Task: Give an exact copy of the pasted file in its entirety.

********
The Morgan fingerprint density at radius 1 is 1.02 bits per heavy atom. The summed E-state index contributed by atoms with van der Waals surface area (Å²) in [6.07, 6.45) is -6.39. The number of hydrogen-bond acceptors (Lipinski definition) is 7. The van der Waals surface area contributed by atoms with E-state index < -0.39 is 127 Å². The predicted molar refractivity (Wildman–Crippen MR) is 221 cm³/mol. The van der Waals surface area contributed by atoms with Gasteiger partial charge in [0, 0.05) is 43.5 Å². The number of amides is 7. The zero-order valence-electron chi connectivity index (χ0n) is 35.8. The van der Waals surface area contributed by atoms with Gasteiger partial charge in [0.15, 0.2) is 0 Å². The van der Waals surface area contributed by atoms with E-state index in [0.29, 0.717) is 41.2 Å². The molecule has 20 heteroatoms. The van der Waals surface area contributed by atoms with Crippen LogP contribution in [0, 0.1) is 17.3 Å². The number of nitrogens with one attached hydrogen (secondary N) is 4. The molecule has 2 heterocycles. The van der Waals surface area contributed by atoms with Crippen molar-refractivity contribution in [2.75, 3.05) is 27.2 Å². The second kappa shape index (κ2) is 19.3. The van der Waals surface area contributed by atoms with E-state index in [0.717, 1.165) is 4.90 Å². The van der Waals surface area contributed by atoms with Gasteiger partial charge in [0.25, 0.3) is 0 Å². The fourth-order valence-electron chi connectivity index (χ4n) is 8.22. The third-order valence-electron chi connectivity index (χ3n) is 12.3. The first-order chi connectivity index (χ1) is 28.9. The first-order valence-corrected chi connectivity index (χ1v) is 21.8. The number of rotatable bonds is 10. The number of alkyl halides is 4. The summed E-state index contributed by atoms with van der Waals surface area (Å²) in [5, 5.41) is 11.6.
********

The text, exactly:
The Morgan fingerprint density at radius 1 is 1.02 bits per heavy atom. The summed E-state index contributed by atoms with van der Waals surface area (Å²) in [6.07, 6.45) is -6.39. The number of hydrogen-bond acceptors (Lipinski definition) is 7. The van der Waals surface area contributed by atoms with E-state index < -0.39 is 127 Å². The predicted molar refractivity (Wildman–Crippen MR) is 221 cm³/mol. The van der Waals surface area contributed by atoms with Gasteiger partial charge in [0, 0.05) is 43.5 Å². The number of amides is 7. The zero-order valence-electron chi connectivity index (χ0n) is 35.8. The van der Waals surface area contributed by atoms with Gasteiger partial charge in [0.15, 0.2) is 0 Å². The van der Waals surface area contributed by atoms with E-state index in [0.29, 0.717) is 41.2 Å². The molecule has 20 heteroatoms. The van der Waals surface area contributed by atoms with Crippen LogP contribution in [0, 0.1) is 17.3 Å². The number of nitrogens with one attached hydrogen (secondary N) is 4. The molecule has 2 heterocycles. The van der Waals surface area contributed by atoms with Crippen molar-refractivity contribution in [2.75, 3.05) is 27.2 Å². The second kappa shape index (κ2) is 19.3. The van der Waals surface area contributed by atoms with E-state index in [0.717, 1.165) is 4.90 Å². The van der Waals surface area contributed by atoms with Gasteiger partial charge in [0.25, 0.3) is 0 Å². The fourth-order valence-electron chi connectivity index (χ4n) is 8.22. The third-order valence-electron chi connectivity index (χ3n) is 12.3. The first-order chi connectivity index (χ1) is 28.9. The first-order valence-corrected chi connectivity index (χ1v) is 21.8. The number of rotatable bonds is 10. The number of alkyl halides is 4. The summed E-state index contributed by atoms with van der Waals surface area (Å²) in [5, 5.41) is 11.6.